It works well – some of the menu transitions are a little bit slow but video plays smoothly at 720p (which is as much as my monitor can handle). I got sound up and running by changing the settings to analog output.

Pretty HD videos to try from youtube are First Orbit which re-creates Uri Gagarin’s flight around the earth, the trailer from BBC’s Planet Earth or on Vimeo the quirky Plan of the City.

You can donate to the Raspbmc project here.

Update: there’s now a new version of the installer script which includes scripts for mac and windows – making these instructions redundant. I have got the iplayer plugin working so i’ll post up instructions on how to do that shortly.

A few videos…

1) Don’t Undermine Bangladesh

http://www.youtube.com/watch?v=HWCvB7_hl6s

Last year a campaigner based in Bangladesh contacted me on facebook in regard to a proposed open cast mine in Phulbari, Bangladesh. A UK based company GCM were attempting to get permission to build a mine that would displace 30,000 people and destroy the water supply of a further million.

I was able to very rapidly put together a video, based on footage of GCM’s offices, stock footage of an open cast coal mine and a video that had been made by the campaigners in Bangladesh. The original Bangladesh video titled ‘the blood soaked banner of Phulbari’ and was too long for the standard youtube format of less than 10 minutes, so by re-cutting highlights from this film with WDM’s material made the video more suitable for our audience.

We ran a series of online actions using the video and were successful in getting Barclays Bank to sell their shares in the project, and Gareth Thomas (minister at BERR and DFID) withdraw UK government support for the project. This was the most popular online action WDM has ever carried out.

I think the video would have been improved with footage of the campaigner doing a piece to camera – by experimenting with different video formats I’ve found that an appeal made directly to the viewer makes for the most effective response rate to an appeal or campaign ask.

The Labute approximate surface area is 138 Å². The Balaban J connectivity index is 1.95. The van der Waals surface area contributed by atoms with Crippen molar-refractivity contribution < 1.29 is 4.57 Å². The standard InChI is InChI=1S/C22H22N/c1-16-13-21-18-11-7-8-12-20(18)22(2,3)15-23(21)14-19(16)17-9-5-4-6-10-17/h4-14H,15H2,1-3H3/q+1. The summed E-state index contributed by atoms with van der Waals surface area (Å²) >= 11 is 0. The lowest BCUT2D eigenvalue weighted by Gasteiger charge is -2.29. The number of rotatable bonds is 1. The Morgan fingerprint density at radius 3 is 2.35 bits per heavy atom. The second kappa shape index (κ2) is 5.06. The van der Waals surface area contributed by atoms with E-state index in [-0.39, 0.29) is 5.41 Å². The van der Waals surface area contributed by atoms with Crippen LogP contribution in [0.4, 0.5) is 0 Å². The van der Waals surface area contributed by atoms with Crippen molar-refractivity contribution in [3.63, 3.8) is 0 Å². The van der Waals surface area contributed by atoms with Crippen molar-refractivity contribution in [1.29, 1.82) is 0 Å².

2) Question to Gordon Brown

http://www.youtube.com/watch?v=XXl_ydgTKrc

This is a very simple video shot on a tiny video camera with a question to Gordon Brown asking what he was doing to fight poverty at an upcoming G20 conference. At the time Downing Street were using YouTube for people to submit questions, with a vote to decide on the videos for Gordon Brown to answer. By emailing our supporters the voting link for our video we were able to ‘game’ the vote in our favour, and you can see in the responses to this video a direct video message from Gordon Brown.

Emailing our supporters with an alternate action to the normal petitions or email actions helped improve the response rate, and being able to reply to our supporters with a direct response from the Prime Minister proved a popular way of promoting WDM as an organisation having an impact on politics in the UK.

If I was to do something like this again I think the video would have sounded better comming from a supporter or local WDM group member as opposed to staff, I think also the sound would have been greatly impoved with a better camera / microphone setup.